Volkswagen's Electrify America Buying Tesla Hardware for EV Charging Stations

Matt Posky
by Matt Posky
volkswagens electrify america buying tesla hardware for ev charging stations

Volkswagen has agreed to spend $2 billion improving the United States’ adolescent charging infrastructure over the next 10 years as part its diesel-related agreement with federal regulators. As part of that arrangement, the automaker established Electrify America as the subsidiary responsible for most of the leg work.

While it invests heavily in the nation’s EV charging network and drops a few million here and there to raise ecological awareness and encourage the adoption of zero-emission vehicles, it also has to be careful to remain brand neutral.

None of Electrify America’s programs can be seen as catering to VW, resulted in some interesting bedfellows. Case in point, Electrify America just announced plans to install Tesla Inc battery storage packs at more than 100 charging stations across the U.S.

The goal, according to VW’s subsidiary, is to draw energy from the grid during off-peak hours (when it’s cheaper) and store it in Tesla’s storage units to be used by customers later.

“If you pass the demand charge onto the customer in a high-demand charge market [it could cost anywhere from $70 to $110 to fully charge one vehicle],” Electrify America’s chief operating officer, Brendan Jones, told Reuters in an interview. “If you did that, obviously nobody would buy an electric vehicle.”

Electrify America plans to install the battery packs in areas of the United States with higher concentrations of electric vehicles, specifically the coastal regions. Jone estimates the company will have 484 charging stations built across America by June, adding that Electrify America is discussing the roll-out of additional battery storage units with regulators for its next round of court-appointed investments. These will likely include more of the firm’s 350-kW fast chargers and additional sites in 42 states.

“Our stations are offering some of the most technologically advanced charging that is available,” Giovanni Palazzo, chief executive officer of Electrify America, said as part of the company’s corporate announcement. “With our chargers offering high power levels, it makes sense for us to use batteries at our most high demand stations for peak shaving to operate more efficiently. Tesla’s Powerpack system is a natural fit given their global expertise in both battery storage development and EV charging.”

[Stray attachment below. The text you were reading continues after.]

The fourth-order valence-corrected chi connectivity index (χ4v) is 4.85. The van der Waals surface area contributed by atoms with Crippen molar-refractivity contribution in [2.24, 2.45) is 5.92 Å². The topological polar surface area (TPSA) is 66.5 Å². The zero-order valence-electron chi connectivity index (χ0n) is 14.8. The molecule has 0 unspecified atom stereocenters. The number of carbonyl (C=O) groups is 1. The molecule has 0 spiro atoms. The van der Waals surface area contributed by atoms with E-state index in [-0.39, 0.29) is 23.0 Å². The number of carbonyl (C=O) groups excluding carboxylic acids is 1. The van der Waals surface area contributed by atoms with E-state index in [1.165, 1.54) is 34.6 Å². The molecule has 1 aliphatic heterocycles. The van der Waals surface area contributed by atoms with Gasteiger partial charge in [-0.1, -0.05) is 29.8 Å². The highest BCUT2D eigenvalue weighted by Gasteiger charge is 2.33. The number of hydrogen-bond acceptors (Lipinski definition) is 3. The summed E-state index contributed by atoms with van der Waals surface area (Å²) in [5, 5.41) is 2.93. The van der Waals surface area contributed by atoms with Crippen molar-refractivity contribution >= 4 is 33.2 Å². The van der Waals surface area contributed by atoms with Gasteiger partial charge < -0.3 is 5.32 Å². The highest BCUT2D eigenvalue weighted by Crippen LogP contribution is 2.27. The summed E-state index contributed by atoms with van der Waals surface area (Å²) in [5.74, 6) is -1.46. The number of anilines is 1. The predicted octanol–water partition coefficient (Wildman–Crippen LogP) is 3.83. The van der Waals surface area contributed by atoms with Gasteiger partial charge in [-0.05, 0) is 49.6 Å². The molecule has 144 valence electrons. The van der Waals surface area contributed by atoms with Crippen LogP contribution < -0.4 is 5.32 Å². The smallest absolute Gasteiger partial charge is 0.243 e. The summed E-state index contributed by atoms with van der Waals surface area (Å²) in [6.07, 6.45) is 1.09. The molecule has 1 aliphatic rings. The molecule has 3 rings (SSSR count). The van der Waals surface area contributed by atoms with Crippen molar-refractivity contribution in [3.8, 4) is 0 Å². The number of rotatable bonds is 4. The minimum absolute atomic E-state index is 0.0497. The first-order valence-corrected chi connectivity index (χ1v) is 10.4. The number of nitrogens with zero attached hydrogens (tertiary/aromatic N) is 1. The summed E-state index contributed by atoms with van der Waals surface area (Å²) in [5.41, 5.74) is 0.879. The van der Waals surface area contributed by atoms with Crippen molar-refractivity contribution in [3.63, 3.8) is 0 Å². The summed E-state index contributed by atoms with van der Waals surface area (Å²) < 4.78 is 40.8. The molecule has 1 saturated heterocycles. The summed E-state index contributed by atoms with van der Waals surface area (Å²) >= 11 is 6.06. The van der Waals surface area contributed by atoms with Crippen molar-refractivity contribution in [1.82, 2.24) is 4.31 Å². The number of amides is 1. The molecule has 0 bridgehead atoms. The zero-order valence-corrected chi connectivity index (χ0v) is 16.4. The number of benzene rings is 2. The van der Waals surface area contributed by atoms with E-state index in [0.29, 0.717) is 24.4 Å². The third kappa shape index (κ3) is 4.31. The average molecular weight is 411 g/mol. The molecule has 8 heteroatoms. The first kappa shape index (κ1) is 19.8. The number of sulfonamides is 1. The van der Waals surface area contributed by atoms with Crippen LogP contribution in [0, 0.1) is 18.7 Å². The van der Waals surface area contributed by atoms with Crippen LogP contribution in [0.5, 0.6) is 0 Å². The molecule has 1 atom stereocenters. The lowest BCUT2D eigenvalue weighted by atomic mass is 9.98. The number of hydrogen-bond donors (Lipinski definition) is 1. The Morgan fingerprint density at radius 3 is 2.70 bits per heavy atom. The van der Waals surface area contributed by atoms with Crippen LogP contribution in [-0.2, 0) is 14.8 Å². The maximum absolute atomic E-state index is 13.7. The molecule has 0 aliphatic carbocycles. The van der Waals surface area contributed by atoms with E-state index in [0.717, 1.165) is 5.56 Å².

[Images: Volkswagen Group]

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2 of 17 comments
  • Claytori Claytori on Feb 04, 2019

    I have some experience with commercial electricity accounts. The "distribution" charge is based on the peak demand in a month. If the peak can be reduced then there is a substantial reduction in this charge. Think of it as a rental charge for the power line capacity required to meet the customer's peak demand. Using a battery would enable this reduction by evening out demand.

  • HotPotato HotPotato on Feb 11, 2019

    What's this got to do with being brand-neutral? It's not like VW is installing Tesla-specific Superchargers. They're installing the same chargers they always do. They're just supplementing some of them with batteries that can suck up power at cheap off-peak rates for distribution later, and the company that makes the best batteries for that purpose happens to be Tesla. (Clickbait for the jump maybe?)

  • ToolGuy VW (marque not group) and Tesla very nearly switched positions on a YTD basis.
  • RHD Inexpensive gasoline appears to be a thing of the past. ILO is correct - we have enough sunlight, wind and emerging ocean wave energy to power the entire country and then some. Clean air is nice, and being free of the whims of OPEC, geopolitics and hugely profitable oil companies will do all of us a world of good.
  • Raymond Segura Can you tell me where I can get the rear bumper for 69 impala?
  • Art Vandelay some of the crazy numbers I get. Percentages look bigger with any fluctuations with low volume makes and brands leaving the market will see massive month over month changes. But what’s with Buick? I still see the occasional ad on TV and yet the drop is disproportionate even compared to all the other GM brands.
  • Master Baiter "There is no mandate for consumers to buy EVs, not in any country or state. That’s made up."Right. And you are not mandated to purchase a toilet that only uses 1.6 gallons/flush. You could choose to not have a toilet--just go in the woods, like the bears do.